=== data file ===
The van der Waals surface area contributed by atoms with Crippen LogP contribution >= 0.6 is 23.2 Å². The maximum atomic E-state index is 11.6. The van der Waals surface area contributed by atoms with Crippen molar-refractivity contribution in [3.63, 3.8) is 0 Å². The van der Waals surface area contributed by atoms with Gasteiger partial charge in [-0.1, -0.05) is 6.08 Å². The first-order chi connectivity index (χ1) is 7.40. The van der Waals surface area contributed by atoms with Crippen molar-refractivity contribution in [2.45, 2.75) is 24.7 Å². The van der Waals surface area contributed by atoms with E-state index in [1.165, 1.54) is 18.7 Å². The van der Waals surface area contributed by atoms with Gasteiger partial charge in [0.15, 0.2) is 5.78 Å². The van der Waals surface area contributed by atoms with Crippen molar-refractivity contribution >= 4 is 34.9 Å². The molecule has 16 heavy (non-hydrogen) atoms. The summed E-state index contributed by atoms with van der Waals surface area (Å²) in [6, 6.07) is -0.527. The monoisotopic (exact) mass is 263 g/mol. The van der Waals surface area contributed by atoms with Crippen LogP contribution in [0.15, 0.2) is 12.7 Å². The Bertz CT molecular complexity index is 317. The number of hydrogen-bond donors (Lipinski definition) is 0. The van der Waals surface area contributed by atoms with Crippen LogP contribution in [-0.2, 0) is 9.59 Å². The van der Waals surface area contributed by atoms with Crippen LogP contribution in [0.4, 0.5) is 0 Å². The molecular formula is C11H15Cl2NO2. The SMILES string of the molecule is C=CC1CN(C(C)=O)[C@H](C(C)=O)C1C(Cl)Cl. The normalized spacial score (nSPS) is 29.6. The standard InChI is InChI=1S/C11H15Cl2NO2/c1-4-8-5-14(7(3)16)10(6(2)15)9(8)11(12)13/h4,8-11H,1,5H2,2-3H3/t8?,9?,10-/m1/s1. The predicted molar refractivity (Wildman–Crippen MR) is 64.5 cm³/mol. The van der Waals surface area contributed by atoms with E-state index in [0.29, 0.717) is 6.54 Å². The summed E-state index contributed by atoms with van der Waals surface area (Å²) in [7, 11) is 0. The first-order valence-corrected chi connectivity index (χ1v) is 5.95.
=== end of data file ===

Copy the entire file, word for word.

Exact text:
The van der Waals surface area contributed by atoms with Crippen LogP contribution >= 0.6 is 23.2 Å². The maximum atomic E-state index is 11.6. The van der Waals surface area contributed by atoms with Crippen molar-refractivity contribution in [3.63, 3.8) is 0 Å². The van der Waals surface area contributed by atoms with Gasteiger partial charge in [-0.1, -0.05) is 6.08 Å². The first-order chi connectivity index (χ1) is 7.40. The van der Waals surface area contributed by atoms with Crippen molar-refractivity contribution in [2.45, 2.75) is 24.7 Å². The van der Waals surface area contributed by atoms with E-state index in [1.165, 1.54) is 18.7 Å². The van der Waals surface area contributed by atoms with Gasteiger partial charge in [0.15, 0.2) is 5.78 Å². The van der Waals surface area contributed by atoms with Crippen molar-refractivity contribution >= 4 is 34.9 Å². The molecule has 16 heavy (non-hydrogen) atoms. The summed E-state index contributed by atoms with van der Waals surface area (Å²) in [6, 6.07) is -0.527. The monoisotopic (exact) mass is 263 g/mol. The van der Waals surface area contributed by atoms with Crippen LogP contribution in [0.15, 0.2) is 12.7 Å². The Bertz CT molecular complexity index is 317. The number of hydrogen-bond donors (Lipinski definition) is 0. The van der Waals surface area contributed by atoms with Crippen LogP contribution in [-0.2, 0) is 9.59 Å². The van der Waals surface area contributed by atoms with Crippen LogP contribution in [0.4, 0.5) is 0 Å². The molecular formula is C11H15Cl2NO2. The SMILES string of the molecule is C=CC1CN(C(C)=O)[C@H](C(C)=O)C1C(Cl)Cl. The normalized spacial score (nSPS) is 29.6. The standard InChI is InChI=1S/C11H15Cl2NO2/c1-4-8-5-14(7(3)16)10(6(2)15)9(8)11(12)13/h4,8-11H,1,5H2,2-3H3/t8?,9?,10-/m1/s1. The predicted molar refractivity (Wildman–Crippen MR) is 64.5 cm³/mol. The van der Waals surface area contributed by atoms with E-state index in [0.29, 0.717) is 6.54 Å². The summed E-state index contributed by atoms with van der Waals surface area (Å²) in [7, 11) is 0. The first-order valence-corrected chi connectivity index (χ1v) is 5.95.